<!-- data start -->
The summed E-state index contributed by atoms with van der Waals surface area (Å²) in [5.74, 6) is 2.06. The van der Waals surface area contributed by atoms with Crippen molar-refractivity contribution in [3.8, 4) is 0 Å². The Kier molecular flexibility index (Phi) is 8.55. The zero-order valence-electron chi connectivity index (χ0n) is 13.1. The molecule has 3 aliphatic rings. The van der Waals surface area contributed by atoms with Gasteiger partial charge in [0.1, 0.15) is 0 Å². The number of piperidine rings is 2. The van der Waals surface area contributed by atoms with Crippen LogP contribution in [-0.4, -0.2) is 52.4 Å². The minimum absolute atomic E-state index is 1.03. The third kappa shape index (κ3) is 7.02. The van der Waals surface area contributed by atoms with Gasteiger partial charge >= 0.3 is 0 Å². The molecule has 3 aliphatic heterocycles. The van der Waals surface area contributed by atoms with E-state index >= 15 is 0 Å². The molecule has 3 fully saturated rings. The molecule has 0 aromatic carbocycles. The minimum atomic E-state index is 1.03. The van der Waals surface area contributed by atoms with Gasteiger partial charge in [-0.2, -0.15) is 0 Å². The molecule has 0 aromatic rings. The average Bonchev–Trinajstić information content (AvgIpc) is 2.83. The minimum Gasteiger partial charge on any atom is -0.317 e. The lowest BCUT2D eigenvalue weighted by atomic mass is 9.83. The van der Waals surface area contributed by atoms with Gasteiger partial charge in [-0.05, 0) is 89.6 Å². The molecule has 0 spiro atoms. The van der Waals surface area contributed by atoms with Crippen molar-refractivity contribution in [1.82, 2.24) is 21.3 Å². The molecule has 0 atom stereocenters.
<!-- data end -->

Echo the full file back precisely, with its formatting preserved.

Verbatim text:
The summed E-state index contributed by atoms with van der Waals surface area (Å²) in [5.74, 6) is 2.06. The van der Waals surface area contributed by atoms with Crippen molar-refractivity contribution in [3.8, 4) is 0 Å². The Kier molecular flexibility index (Phi) is 8.55. The zero-order valence-electron chi connectivity index (χ0n) is 13.1. The molecule has 3 aliphatic rings. The van der Waals surface area contributed by atoms with Gasteiger partial charge in [0.1, 0.15) is 0 Å². The number of piperidine rings is 2. The van der Waals surface area contributed by atoms with Crippen LogP contribution in [-0.4, -0.2) is 52.4 Å². The minimum absolute atomic E-state index is 1.03. The third kappa shape index (κ3) is 7.02. The van der Waals surface area contributed by atoms with Gasteiger partial charge >= 0.3 is 0 Å². The molecule has 3 aliphatic heterocycles. The van der Waals surface area contributed by atoms with E-state index >= 15 is 0 Å². The molecule has 3 fully saturated rings. The molecule has 0 aromatic carbocycles. The minimum atomic E-state index is 1.03. The van der Waals surface area contributed by atoms with Gasteiger partial charge in [-0.2, -0.15) is 0 Å². The molecule has 0 aromatic rings. The average Bonchev–Trinajstić information content (AvgIpc) is 2.83. The minimum Gasteiger partial charge on any atom is -0.317 e. The lowest BCUT2D eigenvalue weighted by atomic mass is 9.83. The van der Waals surface area contributed by atoms with Gasteiger partial charge in [-0.05, 0) is 89.6 Å². The molecule has 0 spiro atoms. The van der Waals surface area contributed by atoms with Crippen molar-refractivity contribution in [1.82, 2.24) is 21.3 Å². The molecule has 0 atom stereocenters.